Fuzziness = Aperture

Probably the most frequently asked question I get is, "how do I get the background of my photos to look fuzzy?" Well, that fuzziness is called bokeh. and it's determined by aperture.

I think I've explained how a camera lens works before - but just to recap, a lens functions like your eye. Your eye lids are the equivalent of shutter speed. In bright sun light you blink a lot. Where was in a poorly lit area you might blink really slowly.

And depending upon the amount of light your pupils either dilate (in low light) or contract (in bright areas). To your camera it's called the aperture. The aperture opening is largest at low numbers (1.2) and lets in as much light as possible in low light situations.

Think about when you get your eyes dilated at the eye doctor's. Your vision is blurry for awhile because your pupils are wide open. And when your camera aperture is wide open at the lowest number, you get a fuzzy background - i.e. bokeh.

The best part is, once you get to know your camera you can control what's in focus and what's fuzzy. Let me show you.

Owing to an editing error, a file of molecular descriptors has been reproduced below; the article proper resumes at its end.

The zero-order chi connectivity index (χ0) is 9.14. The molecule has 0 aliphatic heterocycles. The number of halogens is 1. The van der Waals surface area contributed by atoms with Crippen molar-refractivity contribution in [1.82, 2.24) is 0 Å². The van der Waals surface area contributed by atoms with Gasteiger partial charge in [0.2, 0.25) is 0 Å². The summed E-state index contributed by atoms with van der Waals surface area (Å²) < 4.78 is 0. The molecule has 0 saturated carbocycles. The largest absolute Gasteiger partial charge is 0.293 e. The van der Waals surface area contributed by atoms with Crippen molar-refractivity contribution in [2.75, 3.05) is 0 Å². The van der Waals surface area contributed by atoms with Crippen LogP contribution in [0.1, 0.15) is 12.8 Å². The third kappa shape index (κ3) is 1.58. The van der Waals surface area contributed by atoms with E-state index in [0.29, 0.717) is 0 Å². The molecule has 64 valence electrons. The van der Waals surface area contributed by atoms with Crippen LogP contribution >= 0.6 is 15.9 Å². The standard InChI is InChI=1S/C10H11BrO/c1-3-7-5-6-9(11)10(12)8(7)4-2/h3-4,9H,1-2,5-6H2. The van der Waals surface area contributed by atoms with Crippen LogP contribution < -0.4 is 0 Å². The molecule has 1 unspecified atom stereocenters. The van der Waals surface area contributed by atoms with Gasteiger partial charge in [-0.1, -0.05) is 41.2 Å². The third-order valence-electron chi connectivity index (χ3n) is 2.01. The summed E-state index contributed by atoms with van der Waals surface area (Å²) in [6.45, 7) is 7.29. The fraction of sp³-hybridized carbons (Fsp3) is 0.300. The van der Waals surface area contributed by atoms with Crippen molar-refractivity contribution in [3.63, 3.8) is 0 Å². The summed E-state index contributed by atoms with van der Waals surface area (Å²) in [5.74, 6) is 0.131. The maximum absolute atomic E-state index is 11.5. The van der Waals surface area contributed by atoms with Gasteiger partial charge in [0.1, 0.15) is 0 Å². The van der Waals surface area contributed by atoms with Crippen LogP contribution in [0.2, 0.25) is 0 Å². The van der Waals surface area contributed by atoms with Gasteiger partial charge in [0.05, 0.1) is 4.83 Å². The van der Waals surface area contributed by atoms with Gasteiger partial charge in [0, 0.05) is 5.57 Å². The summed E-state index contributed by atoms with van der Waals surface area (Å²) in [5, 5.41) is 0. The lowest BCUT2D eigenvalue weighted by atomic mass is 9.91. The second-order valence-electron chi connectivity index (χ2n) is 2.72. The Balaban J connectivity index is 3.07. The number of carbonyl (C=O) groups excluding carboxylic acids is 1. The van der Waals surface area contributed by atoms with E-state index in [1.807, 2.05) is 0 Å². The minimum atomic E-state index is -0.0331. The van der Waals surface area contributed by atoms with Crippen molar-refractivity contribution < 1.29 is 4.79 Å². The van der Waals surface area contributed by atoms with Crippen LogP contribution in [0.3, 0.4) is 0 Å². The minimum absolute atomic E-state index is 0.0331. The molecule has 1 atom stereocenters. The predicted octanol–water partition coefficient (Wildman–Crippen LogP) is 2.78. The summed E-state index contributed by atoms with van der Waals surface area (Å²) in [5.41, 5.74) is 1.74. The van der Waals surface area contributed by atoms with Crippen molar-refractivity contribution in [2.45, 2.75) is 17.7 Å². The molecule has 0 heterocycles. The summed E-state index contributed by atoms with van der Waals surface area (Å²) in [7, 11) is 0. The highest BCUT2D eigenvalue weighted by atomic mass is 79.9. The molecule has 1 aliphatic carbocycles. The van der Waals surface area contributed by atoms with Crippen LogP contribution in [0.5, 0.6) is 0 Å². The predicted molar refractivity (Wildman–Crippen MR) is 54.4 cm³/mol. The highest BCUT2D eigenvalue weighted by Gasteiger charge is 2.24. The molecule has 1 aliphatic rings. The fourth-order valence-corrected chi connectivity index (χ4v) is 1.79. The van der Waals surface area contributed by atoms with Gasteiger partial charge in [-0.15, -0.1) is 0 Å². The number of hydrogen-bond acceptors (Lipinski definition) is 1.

In the first photo below, I focused on Allison's eyes. So anything on the same plane as her eyes are in focus (i.e. her face) but everything in front of (i.e. her hand and ring) or behind (the stone wall) that plane are out of focus.

In this photo, I changed my focal point. I focused on her ring. So her hand is in focus, but everything behind it is fuzzy.

The trick is to choose how your camera focuses - often it's a small square. Hold your shutter release button down half way until the camera focuses. While holding the shutter release down half way, you can re-compose the photo. I focused on Allison's ring in the center of my view finder. While holding the shutter release down, I moved my camera up a little to drop her hand to the bottom of the frame. In an attempt to follow the "rule of thirds".
Hmm... perhaps the rule of thirds will be my next informational post!
Happy bokeh. :-)